I try and do due diligence (three times fast, go!) prior to making each of these entries. Most toys don’t need much research, because I’m already fairly clear on their origins. Though I occasionally meet an enigma like the smug Snoopy, more often than not, I can tell you each toy’s back-story, where I acquired them from, and why I’m feeling so compelled to get rid of them as though they were cursed.
This guy, however, he’s another story altogether. When I spotted him in that big translucent tub, I instantly saw that he was prime INAKA material. However, I knew next to nothing about him, except for his flashing chest feature, and the sparse info carved into his buttocks. For a solid six minutes, I cycled through the possible Google searches to unveil his shady past.
‘flashing chest toys’: Bad idea, do you realise how many toys have flashing chests?
‘spark lighting chest toy’: Lots of things about spark lighting, nadda about our boy here.
‘1992 spark lighting hair’: That one was just weird.
‘1992 ace novelty toys lighting chest’: Bingo. I doubt I will ever use that search phrase ever again.
So here, we have Clifford the Rock Climber.
If it wasn’t painfully obvious by now, the key to every little boy’s heart in the early- to mid-90s was emulating the Teenage Mutant Ninja Turtles. If something had a team of ‘teenagers with attitude’, we were gonna love it. That’s why we loaded up with a series of ravenous Street Sharks. That’s why we giddily followed the adventures of the Biker Mice From Mars. And that’s why a small, sad percentile of the population ever even glanced at the Wild West C.O.W.-Boys of Moo Mesa.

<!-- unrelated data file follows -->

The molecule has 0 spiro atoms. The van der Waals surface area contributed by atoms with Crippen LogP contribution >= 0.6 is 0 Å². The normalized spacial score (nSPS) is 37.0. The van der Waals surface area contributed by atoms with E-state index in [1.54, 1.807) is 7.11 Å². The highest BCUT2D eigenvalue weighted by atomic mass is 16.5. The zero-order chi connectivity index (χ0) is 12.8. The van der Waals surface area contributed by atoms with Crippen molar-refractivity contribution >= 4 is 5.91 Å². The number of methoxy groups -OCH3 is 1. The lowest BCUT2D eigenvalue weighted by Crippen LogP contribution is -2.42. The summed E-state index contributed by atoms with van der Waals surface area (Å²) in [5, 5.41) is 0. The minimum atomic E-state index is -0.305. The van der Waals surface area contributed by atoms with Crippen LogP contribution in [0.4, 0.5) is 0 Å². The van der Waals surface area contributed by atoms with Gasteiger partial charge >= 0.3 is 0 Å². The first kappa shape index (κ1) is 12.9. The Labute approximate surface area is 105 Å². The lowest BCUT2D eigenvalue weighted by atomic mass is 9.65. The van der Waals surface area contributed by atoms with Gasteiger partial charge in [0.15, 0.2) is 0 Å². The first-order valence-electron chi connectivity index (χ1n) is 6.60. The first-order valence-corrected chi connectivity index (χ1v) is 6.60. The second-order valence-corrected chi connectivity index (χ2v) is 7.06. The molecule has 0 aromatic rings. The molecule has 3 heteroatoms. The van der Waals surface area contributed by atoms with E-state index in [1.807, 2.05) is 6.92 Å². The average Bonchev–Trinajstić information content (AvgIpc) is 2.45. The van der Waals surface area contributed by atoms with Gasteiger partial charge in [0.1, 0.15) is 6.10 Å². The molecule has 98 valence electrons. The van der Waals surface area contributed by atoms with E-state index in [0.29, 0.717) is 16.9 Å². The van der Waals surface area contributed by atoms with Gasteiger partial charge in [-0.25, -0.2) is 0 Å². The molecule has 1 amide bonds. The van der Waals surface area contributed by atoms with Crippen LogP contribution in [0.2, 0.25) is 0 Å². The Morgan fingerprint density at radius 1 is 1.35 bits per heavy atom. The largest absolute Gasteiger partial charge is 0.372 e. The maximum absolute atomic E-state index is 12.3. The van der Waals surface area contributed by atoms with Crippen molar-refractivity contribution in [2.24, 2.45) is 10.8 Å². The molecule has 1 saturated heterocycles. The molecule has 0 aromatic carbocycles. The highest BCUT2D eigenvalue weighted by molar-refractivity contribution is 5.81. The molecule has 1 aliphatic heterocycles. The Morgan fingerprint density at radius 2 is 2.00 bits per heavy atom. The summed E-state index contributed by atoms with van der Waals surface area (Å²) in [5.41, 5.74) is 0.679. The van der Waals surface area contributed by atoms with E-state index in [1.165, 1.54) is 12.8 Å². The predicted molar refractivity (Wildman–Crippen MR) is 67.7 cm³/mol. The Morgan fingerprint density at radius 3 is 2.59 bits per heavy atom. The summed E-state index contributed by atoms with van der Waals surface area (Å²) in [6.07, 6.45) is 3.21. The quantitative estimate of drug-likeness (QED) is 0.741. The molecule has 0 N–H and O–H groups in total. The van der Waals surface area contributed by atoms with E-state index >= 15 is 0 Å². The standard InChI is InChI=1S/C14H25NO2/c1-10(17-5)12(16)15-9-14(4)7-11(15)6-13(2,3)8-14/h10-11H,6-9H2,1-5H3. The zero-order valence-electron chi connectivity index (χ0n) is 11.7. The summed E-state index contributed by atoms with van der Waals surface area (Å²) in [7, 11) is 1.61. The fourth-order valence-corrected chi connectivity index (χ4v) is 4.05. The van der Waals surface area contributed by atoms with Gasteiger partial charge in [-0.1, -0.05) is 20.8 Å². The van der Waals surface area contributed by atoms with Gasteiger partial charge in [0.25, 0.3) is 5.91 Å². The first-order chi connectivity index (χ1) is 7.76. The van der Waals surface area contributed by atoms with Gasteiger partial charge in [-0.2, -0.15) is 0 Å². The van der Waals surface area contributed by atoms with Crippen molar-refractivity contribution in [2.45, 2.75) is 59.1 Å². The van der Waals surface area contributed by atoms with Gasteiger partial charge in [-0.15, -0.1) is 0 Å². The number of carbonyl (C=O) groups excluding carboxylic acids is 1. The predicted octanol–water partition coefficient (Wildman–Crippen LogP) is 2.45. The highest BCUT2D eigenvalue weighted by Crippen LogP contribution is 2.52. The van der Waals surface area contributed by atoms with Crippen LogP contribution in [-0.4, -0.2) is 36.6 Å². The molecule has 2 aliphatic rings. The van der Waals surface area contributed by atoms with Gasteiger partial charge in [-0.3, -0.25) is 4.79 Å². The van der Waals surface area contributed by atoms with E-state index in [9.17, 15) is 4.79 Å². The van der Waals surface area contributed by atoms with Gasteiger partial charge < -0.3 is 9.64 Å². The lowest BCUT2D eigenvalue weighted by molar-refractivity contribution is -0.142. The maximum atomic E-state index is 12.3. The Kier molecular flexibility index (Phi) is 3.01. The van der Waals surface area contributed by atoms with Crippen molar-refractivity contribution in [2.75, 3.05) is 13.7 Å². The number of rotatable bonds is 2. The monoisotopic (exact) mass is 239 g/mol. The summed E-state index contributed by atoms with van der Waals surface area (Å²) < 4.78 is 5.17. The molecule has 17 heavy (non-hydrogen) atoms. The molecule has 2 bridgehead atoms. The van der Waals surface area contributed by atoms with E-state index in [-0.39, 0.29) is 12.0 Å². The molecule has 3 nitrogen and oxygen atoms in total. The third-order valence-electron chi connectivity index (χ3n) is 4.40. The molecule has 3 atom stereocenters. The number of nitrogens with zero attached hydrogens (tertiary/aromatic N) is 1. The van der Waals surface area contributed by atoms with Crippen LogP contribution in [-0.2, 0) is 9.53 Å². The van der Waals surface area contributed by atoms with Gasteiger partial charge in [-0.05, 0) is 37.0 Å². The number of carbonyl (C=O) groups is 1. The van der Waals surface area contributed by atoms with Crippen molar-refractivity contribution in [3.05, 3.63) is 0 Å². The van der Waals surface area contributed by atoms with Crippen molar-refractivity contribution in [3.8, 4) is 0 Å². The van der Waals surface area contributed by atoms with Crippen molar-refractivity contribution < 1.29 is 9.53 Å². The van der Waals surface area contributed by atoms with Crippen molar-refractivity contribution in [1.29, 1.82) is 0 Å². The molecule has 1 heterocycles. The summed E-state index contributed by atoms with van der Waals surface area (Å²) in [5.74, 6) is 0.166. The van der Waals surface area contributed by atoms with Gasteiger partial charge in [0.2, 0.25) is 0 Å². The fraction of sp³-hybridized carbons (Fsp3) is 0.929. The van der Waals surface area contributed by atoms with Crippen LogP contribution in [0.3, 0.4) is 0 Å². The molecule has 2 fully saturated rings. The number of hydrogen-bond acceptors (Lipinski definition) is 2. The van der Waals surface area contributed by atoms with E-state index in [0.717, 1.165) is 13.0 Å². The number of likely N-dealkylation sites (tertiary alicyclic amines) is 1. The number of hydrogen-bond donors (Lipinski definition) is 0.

…Or maybe it was because of Tim Curry; in which case, I certainly cannot fault them.
Apparently, even the infamous Troll dolls, floundering in the cutthroat year of 1992, made an attempt to nab a slice of that (pizza) pie.
The result, tragically, was the Stone Protectors, a team of hip troll musicians pitted against the vices of the wicked Zok. That’s about as much as I could stomach from Wikipedia’s description before banging my head against the desk in fury. For all I know, the story could have taken a drastic turn towards an epic of Citizen Kane-like proportions.
Or more likely, it would have been so mediocre I would be wielding Rosebud like some description of melee weapon.
Orsonwellesclap.gif successfully inserted into my blog. Win.
Orsonwellesclap.gif successfully inserted into my blog entry about the goddamn Stone Protectors. Ultimate win.
My particular Stone Protector friend is the band’s drummer, Clifford, and I’m uncertain what his stereotypical personality may be. Though his facial features suggest the meek temperament and genius intellect of a Donatello, his country bumpkin accent and fancy of scaling mountains makes him seem more akin to a Michaelangelo.
I really can’t say for sure, because honestly, watching the cartoon intro makes me just assume them all to be the same horrible archetype. Except perhaps Angus, who’s a refreshing injection of Scottish army derelict.